Shoppers Slammed On The Brakes In May

Retail sales fell in May for the first time in 11 months, dragged down by a sharp drop in receipts from auto dealerships, according to a government report that could raise fears of a prolonged economic slowdown.

Total retail sales slipped 0.2 percent, the Commerce Department said on Tuesday, after a downwardly revised 0.3 percent increase in April.

Economists polled by Reuters had forecast retail sales falling 0.4 percent from April's previously reported 0.5 percent rise.

In the 12 months to May, retail sales were up 7.7 percent.

Retail sales last month were depressed by a 2.9 percent drop in sales of motor vehicles, the largest decline since February 2010, as a shortage of parts following the earthquake in Japan left inventories lean and prompted manufacturers to raise prices.

Excluding autos, retail sales rose 0.3 percent last month, the smallest gain since July, after rising 0.5 percent in April.

The report was the latest in a series of weak data to show the lull in economic activity extending well into the second quarter. The economy started the year on a soft note beset by bad weather and rising oil prices.

A report earlier this month showed U.S. employers added a scant 54,000 workers to their payrolls in May.

Economists pin much of the recent weakness on high gasoline prices and supply chain disruptions from the earthquake and tsunami in Japan and say a new recession is not in the offing.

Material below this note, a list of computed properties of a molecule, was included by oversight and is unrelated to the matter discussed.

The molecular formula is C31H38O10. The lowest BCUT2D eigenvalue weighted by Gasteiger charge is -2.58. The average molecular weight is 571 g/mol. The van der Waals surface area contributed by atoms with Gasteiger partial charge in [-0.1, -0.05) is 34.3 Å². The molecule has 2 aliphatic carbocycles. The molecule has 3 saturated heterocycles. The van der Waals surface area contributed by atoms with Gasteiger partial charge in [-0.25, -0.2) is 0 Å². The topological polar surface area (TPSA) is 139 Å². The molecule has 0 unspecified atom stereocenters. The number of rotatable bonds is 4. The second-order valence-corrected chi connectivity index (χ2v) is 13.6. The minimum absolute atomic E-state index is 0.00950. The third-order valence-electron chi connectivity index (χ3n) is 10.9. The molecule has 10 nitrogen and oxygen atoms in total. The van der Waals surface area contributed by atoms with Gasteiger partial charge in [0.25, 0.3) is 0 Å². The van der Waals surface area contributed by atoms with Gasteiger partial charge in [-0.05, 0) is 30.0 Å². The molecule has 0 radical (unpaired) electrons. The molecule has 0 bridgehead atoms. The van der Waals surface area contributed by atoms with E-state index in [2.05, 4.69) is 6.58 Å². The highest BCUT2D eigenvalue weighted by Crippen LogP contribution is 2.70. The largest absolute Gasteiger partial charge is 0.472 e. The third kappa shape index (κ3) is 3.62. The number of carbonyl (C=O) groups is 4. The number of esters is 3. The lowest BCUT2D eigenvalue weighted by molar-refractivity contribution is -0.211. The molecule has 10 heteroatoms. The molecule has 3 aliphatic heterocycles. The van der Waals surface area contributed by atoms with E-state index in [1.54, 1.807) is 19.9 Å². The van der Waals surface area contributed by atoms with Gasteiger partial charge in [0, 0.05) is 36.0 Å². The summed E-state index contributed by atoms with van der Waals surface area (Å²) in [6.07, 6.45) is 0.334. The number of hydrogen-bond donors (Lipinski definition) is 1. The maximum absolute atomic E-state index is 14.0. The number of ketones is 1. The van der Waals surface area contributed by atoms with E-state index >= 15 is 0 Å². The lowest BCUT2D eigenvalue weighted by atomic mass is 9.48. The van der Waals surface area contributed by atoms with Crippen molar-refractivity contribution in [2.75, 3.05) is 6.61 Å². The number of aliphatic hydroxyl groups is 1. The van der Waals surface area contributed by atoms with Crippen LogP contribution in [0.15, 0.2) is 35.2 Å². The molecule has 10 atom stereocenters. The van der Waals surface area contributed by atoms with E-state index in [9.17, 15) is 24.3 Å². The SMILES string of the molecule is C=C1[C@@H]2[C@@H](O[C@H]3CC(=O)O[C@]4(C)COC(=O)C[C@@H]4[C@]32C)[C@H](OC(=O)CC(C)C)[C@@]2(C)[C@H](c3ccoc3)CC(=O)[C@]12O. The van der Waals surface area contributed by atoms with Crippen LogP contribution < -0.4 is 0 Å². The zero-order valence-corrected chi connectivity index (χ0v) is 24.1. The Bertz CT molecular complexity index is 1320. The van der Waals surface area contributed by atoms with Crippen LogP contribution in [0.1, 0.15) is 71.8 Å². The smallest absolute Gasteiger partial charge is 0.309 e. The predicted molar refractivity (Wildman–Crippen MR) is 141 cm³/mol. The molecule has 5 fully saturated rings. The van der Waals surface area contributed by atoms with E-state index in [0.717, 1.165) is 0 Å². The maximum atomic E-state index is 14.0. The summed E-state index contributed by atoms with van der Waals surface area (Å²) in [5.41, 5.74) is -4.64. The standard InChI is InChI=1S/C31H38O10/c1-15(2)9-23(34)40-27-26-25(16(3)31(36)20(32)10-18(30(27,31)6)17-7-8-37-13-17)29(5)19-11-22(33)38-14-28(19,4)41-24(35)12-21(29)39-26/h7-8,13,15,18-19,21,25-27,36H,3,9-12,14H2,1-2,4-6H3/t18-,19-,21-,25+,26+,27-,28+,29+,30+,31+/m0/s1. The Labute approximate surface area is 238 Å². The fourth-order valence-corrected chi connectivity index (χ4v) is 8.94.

Receipts at gasoline stations rose 0.3 percent after increasing 1.4 percent the prior month. Excluding gasoline, retail sales fell 0.3 percent after gaining 0.1 percent in April.

The report painted a generally weak picture of consumer spending, with sales at food and beverage stores falling 0.5 percent, while receipts at sporting goods, hobby, book and music stores dropped 0.4 percent. Sales of electronics and appliances fell 1.3 percent, the largest decline since March 2010.

However, clothing store receipts edged up 0.2 percent last month, while sales at building materials and garden equipment suppliers rose 1.2 percent.

Core retail sales, which exclude autos, gasoline and building materials, rose 0.2 percent in May after advancing 0.3 percent in April. Core sales correspond most closely with the consumer spending component of the government's gross domestic product report.

Consumer spending, which accounts for more than two-thirds of U.S. economic activity, grew at a 2.2 percent annual pace in the first quarter.


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